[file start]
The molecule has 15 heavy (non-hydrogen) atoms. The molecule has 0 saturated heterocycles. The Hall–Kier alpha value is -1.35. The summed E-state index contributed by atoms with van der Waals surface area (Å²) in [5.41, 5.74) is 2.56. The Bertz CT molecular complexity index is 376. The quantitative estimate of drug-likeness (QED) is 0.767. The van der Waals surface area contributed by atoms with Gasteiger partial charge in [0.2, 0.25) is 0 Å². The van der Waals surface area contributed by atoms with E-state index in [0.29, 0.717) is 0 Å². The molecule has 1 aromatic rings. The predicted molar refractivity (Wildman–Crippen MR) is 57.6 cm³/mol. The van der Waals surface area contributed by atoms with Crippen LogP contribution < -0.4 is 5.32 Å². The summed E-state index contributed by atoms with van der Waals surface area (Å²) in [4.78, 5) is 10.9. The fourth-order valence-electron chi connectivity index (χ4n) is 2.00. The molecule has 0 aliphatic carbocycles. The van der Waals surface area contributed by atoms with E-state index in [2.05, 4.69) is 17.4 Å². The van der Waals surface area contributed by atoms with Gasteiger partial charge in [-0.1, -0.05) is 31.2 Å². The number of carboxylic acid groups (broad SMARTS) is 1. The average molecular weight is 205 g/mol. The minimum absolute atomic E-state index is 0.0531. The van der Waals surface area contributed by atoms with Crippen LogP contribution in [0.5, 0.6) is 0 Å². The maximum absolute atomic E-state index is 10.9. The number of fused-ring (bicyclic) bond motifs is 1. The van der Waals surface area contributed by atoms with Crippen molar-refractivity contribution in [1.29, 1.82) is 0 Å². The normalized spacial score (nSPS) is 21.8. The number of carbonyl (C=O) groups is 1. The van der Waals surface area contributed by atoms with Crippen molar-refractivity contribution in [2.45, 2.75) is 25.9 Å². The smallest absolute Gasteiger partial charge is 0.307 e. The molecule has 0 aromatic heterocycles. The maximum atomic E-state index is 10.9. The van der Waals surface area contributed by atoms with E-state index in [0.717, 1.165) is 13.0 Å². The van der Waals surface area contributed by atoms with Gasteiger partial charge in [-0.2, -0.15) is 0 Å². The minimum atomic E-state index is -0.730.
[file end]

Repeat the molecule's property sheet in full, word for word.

The molecule has 15 heavy (non-hydrogen) atoms. The molecule has 0 saturated heterocycles. The Hall–Kier alpha value is -1.35. The summed E-state index contributed by atoms with van der Waals surface area (Å²) in [5.41, 5.74) is 2.56. The Bertz CT molecular complexity index is 376. The quantitative estimate of drug-likeness (QED) is 0.767. The van der Waals surface area contributed by atoms with Gasteiger partial charge in [0.2, 0.25) is 0 Å². The van der Waals surface area contributed by atoms with E-state index in [0.29, 0.717) is 0 Å². The molecule has 1 aromatic rings. The predicted molar refractivity (Wildman–Crippen MR) is 57.6 cm³/mol. The van der Waals surface area contributed by atoms with Crippen LogP contribution < -0.4 is 5.32 Å². The summed E-state index contributed by atoms with van der Waals surface area (Å²) in [4.78, 5) is 10.9. The fourth-order valence-electron chi connectivity index (χ4n) is 2.00. The molecule has 0 aliphatic carbocycles. The van der Waals surface area contributed by atoms with E-state index in [2.05, 4.69) is 17.4 Å². The van der Waals surface area contributed by atoms with Gasteiger partial charge in [-0.1, -0.05) is 31.2 Å². The number of carboxylic acid groups (broad SMARTS) is 1. The average molecular weight is 205 g/mol. The minimum absolute atomic E-state index is 0.0531. The van der Waals surface area contributed by atoms with Crippen LogP contribution in [0.5, 0.6) is 0 Å². The maximum absolute atomic E-state index is 10.9. The number of fused-ring (bicyclic) bond motifs is 1. The van der Waals surface area contributed by atoms with Crippen molar-refractivity contribution in [1.29, 1.82) is 0 Å². The normalized spacial score (nSPS) is 21.8. The number of carbonyl (C=O) groups is 1. The van der Waals surface area contributed by atoms with Crippen molar-refractivity contribution in [2.45, 2.75) is 25.9 Å². The smallest absolute Gasteiger partial charge is 0.307 e. The molecule has 0 aromatic heterocycles. The maximum atomic E-state index is 10.9. The van der Waals surface area contributed by atoms with E-state index in [0.717, 1.165) is 13.0 Å². The van der Waals surface area contributed by atoms with Gasteiger partial charge in [-0.2, -0.15) is 0 Å². The minimum atomic E-state index is -0.730.